Russian aircraft invade European Airspace

Sukhoi’s will soon roam European airspace. The company primarily known for its world class fighter planes has again set to the skies, but this time with a civil aviation airliner: The Sukhoi Superjet 100. The SSJ100 will be pivotal for the Russian civilian aircraft industry for new Russian civilian aircraft are already in advanced stages of development.

The airplane industry might well be the most heavily regulated and politicized sectors of the economy. Before any aircraft takes to the air it undergoes rigorous testing, must comply with a whole batch of safety certifications. On top of that, due to the high costs of an airplane and maintaining an aircraft industry, any country prefers to see its own planes being sold over those of other countries.

By moving on to the civil aviation market, Sukhoi ventured itself into a new market where it has little to no experience. Futhermore the market is dominated by oligopolies with established positions like Boeing, Airbus, Embraer. Together with the high costs of production and development Sukhoi found itself in a high risk market.

For its construction and development Sukhoi incorperated a non-Russian strategy: it sought help from abroad. Using foreign engines, using expertise in the selling and re-selling of boeing, painting in Italy and many more. The purpose for this strategy is two fold, borrow from the safety reputation of established western producers and at the same time borrow on their experience.

The start of the SSJ100 was rough. Who was willing to buy a Russian airplane? In an article of The New York Times Les Weal analyst of aircraft safety put it clearly: “Historically, Russian aircraft have an image that will take a long time to address (…) It would take a huge leap of faith for an airline to turn to a newcomer.” Already the aircraft was experiencing malfunctions, the first Airliner to use the plane, That, however, was back in 2011.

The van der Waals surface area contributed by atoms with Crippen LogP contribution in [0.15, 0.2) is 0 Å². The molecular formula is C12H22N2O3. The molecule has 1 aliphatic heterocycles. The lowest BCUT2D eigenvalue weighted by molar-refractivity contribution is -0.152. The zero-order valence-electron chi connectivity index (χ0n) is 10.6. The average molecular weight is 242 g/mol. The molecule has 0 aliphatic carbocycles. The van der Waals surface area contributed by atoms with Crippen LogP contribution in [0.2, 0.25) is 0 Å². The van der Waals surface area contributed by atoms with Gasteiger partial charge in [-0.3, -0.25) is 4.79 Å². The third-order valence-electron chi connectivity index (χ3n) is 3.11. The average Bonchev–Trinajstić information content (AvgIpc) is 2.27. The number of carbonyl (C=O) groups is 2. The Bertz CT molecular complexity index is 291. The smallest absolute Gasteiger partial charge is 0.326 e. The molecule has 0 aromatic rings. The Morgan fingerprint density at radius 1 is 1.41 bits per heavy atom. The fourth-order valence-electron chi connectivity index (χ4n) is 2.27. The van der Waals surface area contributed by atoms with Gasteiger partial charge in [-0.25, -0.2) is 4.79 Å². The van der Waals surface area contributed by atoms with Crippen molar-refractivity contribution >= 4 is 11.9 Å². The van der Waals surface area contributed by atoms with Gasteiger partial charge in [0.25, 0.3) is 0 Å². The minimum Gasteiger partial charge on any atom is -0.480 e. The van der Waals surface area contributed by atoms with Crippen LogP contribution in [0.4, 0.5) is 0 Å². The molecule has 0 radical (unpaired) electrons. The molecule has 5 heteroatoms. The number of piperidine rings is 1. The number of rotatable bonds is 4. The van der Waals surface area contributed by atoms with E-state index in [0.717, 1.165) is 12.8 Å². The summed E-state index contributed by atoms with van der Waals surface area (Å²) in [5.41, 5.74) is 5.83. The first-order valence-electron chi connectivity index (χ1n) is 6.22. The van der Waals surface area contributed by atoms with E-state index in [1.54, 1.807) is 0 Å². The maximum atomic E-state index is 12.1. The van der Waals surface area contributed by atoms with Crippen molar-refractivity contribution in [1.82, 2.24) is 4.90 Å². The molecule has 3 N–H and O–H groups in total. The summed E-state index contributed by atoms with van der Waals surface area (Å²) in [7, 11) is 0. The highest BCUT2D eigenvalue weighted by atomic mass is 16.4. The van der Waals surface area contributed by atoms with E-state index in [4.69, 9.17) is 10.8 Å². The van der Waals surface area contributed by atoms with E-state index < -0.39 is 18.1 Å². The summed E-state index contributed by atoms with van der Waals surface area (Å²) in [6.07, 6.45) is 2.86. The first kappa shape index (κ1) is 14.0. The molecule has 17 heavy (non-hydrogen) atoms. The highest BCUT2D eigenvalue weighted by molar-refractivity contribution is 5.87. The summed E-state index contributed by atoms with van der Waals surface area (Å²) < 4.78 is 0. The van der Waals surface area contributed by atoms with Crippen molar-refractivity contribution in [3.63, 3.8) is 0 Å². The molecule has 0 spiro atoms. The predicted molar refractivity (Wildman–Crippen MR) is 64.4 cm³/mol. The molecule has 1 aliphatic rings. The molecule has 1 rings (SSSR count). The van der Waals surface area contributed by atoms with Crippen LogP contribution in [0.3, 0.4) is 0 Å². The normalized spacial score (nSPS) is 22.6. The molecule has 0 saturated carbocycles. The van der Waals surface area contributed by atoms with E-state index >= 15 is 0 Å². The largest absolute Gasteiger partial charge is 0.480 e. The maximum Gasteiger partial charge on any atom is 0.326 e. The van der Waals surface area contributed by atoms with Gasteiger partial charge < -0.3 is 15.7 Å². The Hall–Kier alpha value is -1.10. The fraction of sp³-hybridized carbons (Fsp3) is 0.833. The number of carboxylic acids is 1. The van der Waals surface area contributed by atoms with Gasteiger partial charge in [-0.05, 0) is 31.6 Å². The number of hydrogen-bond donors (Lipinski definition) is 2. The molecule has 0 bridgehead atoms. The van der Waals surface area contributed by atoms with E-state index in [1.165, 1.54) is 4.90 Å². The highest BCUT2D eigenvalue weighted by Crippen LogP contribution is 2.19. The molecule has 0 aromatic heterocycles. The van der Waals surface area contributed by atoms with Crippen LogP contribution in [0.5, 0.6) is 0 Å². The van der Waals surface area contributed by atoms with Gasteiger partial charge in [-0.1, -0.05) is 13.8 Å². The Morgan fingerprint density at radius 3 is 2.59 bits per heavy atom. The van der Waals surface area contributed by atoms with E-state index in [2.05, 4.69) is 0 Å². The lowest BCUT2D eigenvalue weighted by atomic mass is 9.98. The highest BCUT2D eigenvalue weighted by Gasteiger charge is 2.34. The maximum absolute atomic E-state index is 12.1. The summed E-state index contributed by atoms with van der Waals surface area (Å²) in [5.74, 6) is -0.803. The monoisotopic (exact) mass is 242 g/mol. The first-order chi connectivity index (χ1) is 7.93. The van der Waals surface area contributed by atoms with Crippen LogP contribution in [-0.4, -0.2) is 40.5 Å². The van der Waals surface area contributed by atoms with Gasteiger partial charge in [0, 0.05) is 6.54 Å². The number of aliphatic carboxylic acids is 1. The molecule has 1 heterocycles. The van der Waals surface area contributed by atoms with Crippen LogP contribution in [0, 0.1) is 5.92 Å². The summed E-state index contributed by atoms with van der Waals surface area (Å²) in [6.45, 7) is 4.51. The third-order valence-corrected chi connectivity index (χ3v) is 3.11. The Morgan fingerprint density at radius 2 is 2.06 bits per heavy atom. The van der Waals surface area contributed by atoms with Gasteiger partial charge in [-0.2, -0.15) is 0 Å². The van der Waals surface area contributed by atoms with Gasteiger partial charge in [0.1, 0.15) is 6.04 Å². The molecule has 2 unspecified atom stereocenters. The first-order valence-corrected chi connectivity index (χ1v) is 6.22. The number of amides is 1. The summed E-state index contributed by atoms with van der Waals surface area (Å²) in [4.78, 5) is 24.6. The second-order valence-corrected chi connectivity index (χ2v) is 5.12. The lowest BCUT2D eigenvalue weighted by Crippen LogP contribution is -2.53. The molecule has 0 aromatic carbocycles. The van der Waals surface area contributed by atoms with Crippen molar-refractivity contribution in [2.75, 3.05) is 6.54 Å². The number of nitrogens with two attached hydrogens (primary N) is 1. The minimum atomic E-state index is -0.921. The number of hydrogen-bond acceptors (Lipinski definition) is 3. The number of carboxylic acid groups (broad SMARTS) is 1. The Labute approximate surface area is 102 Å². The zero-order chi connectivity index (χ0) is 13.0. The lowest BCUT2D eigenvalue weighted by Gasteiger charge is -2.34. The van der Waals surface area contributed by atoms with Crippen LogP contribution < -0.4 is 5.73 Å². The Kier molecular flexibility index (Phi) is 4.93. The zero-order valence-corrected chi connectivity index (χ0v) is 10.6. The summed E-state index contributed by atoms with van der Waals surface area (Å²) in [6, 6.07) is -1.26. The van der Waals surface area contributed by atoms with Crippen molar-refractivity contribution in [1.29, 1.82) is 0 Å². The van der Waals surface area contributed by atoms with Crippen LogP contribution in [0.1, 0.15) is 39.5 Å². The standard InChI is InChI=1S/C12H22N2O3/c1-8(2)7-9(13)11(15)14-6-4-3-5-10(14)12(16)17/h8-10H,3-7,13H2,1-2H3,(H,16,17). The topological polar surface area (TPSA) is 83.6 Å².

Enter 2012. On May 9th the new SSJ100 would take of for a demonstration flight. Aboard was a representation for potential buyers of the aircraft. Despite the flight, no planes would be sold that day: The aircraft crashed. Amongst the 50 or so people aboard, there would be no survivors.

The pilot flying the plane had over 10 000 flying hours on his name, a huge amount. Initial conclusions that were therefor drawn from the crash was that the plane was unsafe. The investigation into the crash would eventually find the pilot and the air traffic controller to blame. They both neglected to take into account the surrounding mountains in combination with the low altitude of the aircraft. When the altitude warning indicator was heard in the cocpit, the pilots were too late to respond. The plane literally crashed into a mountain.

Despite nothing pointed blame towards the Sukhoi airliner, the damage was dealt. And the influence of a good safety reputation is of big importance in the aircraft and airliner industry. For example, very recently Air Malaysia renamed its company as a result of the damage the company had suffered due to the consecutive accidents with the MH370 and MH17.